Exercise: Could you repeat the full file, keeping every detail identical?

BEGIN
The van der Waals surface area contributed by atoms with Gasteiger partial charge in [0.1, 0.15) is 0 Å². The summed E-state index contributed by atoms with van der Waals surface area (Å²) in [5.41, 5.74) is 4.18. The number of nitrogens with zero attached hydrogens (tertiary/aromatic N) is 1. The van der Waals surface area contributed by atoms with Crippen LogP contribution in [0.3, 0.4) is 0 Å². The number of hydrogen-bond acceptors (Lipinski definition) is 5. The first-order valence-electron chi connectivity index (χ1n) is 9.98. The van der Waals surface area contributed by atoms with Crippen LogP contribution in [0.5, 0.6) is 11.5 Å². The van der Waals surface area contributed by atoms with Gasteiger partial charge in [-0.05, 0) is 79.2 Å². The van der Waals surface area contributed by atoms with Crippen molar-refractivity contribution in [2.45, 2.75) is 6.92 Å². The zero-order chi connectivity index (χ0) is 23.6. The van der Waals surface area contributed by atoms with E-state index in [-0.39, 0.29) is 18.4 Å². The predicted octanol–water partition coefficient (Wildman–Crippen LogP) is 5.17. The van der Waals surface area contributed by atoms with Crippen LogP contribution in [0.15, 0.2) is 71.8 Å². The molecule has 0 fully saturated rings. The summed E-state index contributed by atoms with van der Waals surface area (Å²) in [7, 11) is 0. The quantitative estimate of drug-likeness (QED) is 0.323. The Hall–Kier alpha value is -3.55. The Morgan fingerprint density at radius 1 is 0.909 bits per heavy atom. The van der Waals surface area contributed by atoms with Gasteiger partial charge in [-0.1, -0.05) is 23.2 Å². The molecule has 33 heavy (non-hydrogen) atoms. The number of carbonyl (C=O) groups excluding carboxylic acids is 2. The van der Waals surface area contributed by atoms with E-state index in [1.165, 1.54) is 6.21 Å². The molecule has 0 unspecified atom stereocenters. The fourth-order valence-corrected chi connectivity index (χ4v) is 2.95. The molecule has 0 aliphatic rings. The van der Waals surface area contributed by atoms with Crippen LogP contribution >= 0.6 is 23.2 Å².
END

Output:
The van der Waals surface area contributed by atoms with Gasteiger partial charge in [0.1, 0.15) is 0 Å². The summed E-state index contributed by atoms with van der Waals surface area (Å²) in [5.41, 5.74) is 4.18. The number of nitrogens with zero attached hydrogens (tertiary/aromatic N) is 1. The van der Waals surface area contributed by atoms with Crippen LogP contribution in [0.3, 0.4) is 0 Å². The number of hydrogen-bond acceptors (Lipinski definition) is 5. The first-order valence-electron chi connectivity index (χ1n) is 9.98. The van der Waals surface area contributed by atoms with Crippen LogP contribution in [0.5, 0.6) is 11.5 Å². The van der Waals surface area contributed by atoms with Gasteiger partial charge in [-0.05, 0) is 79.2 Å². The van der Waals surface area contributed by atoms with Crippen molar-refractivity contribution in [2.45, 2.75) is 6.92 Å². The zero-order chi connectivity index (χ0) is 23.6. The van der Waals surface area contributed by atoms with E-state index in [-0.39, 0.29) is 18.4 Å². The predicted octanol–water partition coefficient (Wildman–Crippen LogP) is 5.17. The van der Waals surface area contributed by atoms with Crippen LogP contribution in [0.15, 0.2) is 71.8 Å². The molecule has 0 fully saturated rings. The summed E-state index contributed by atoms with van der Waals surface area (Å²) in [7, 11) is 0. The quantitative estimate of drug-likeness (QED) is 0.323. The Hall–Kier alpha value is -3.55. The Morgan fingerprint density at radius 1 is 0.909 bits per heavy atom. The van der Waals surface area contributed by atoms with Gasteiger partial charge in [-0.1, -0.05) is 23.2 Å². The molecule has 33 heavy (non-hydrogen) atoms. The number of carbonyl (C=O) groups excluding carboxylic acids is 2. The van der Waals surface area contributed by atoms with E-state index in [1.165, 1.54) is 6.21 Å². The molecule has 0 unspecified atom stereocenters. The fourth-order valence-corrected chi connectivity index (χ4v) is 2.95. The molecule has 0 aliphatic rings. The van der Waals surface area contributed by atoms with Crippen LogP contribution >= 0.6 is 23.2 Å².